Convincing whoever handles the purse string to take a significant fiscal risk on an unproven formula and be patient enough to see it through to polished execution is itself a rare and difficult undertaking.

Stephan Ansari, OGPlanet:
Few MMO’s seem to rise above the parapet, as many are not well thought out enough to deal with the hugely diverse community, which they try to support. The balance of story, gameplay and continual support, does not seem to have been thought out from the inception of the initial idea.

An MMO is a marathon that requires continual reinvention and a vigilant eye kept on the community and their perception of the product they consume.

Having said that, we need to clarify how we define success. There are a number of MMOs out there with more modest numbers of registered and concurrent users that turn a healthy profit. They may not be as big as World of Warcraft but they are by some measures successful.

Dirk Weyel, Frogster:
First of all, it is still a pretty hard task for every developer to produce a good and well-balanced MMO, no matter what the budget.

Many new MMOs hit the market without being tested well enough. I am not talking about the game being finished, because this obviously never happens with an MMO, but the players nowadays have so many MMOs to choose from that they don’t have to accept too many bugs, unbalanced gameplay, insufficient content, bad community support and so forth.

Also free-to-play MMOs are becoming better and better – there is no quality gap anymore between subscription-based games and ambitious free-to-play/item-selling games.

The third reason I see is marketing and community management. The more competitive a market is, the more important it gets to differentiate oneself with effective campaigns. You also need to provide an intensive community management in order to build up communities and keep them.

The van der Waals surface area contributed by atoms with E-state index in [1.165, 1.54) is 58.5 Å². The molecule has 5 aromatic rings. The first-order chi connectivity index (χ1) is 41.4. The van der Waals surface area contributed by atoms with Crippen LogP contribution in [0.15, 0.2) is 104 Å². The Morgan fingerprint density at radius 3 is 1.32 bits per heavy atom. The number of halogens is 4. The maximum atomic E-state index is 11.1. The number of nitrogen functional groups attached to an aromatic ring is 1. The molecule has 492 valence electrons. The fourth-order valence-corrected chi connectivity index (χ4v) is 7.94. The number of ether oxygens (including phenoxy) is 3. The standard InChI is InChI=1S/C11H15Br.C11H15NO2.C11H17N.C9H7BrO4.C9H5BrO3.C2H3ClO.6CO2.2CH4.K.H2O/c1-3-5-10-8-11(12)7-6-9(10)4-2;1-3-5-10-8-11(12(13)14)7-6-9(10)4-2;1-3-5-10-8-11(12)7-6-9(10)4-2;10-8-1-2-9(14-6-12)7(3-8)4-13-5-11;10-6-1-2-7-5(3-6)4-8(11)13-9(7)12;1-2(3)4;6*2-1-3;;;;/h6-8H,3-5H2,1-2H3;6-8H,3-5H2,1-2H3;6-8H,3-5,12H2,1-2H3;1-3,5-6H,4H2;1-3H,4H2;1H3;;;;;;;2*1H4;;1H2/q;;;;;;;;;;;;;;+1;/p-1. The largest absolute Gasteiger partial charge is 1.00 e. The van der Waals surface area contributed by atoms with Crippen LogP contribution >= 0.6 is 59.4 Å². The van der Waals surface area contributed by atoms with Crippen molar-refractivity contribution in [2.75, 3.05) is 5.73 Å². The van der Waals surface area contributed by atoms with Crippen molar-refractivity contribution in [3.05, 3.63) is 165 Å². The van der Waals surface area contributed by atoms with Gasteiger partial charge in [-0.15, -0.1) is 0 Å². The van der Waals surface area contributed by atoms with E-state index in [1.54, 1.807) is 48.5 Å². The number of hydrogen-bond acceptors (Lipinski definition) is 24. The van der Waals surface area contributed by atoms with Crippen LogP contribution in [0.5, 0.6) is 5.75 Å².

But still, I think there a quite a few successful MMOs out there. Not every MMO needs to have a userbase like World of Warcraft, Aion or Runes of Magic to be successful.

Jaeho Lee, NCsoft West: Success is an interesting metric because it means different things to different people. While subscriber numbers are often one metric, in our book creating a vibrant community that flocks to a fun gaming experience is a better measure of success.

One of the challenges here is that players tend to be loyal to the MMOs in which they are already invested, so in addition to new games needing to be more fun than the current titles, they really need to mobilise a community into action as well, which is not an easy task. If you look at non-MMO video games, although there are plenty of great titles out there, they are constantly supplanted by sequels every year or two. However, MMO games must be developed for the long haul to cater to their community and must foster a strong sense of loyalty. 


Rob Smith, Jagex: I don’t actually believe that it’s difficult to succeed if you have a strong game and are willing to listen to your community and build content that they will find engaging and want to play. It is true that there are many MMOs who struggle to build up a viable user base, but there are also a substantial number of games such as RuneScape, World of Warcraft and Lord of the Rings, which are extremely successful and are played by millions of people every day.

I think the real indicator of success in MMOs is the length of time people engage with the game. MMOs have gameplay longevity, which can outstrip most console games, even those with great multiplayer features, and therefore are more than capable of standing shoulder-to-shoulder with traditional console games than many in the traditional console industry think.

To read Part Two, click here
To read Part Three, click here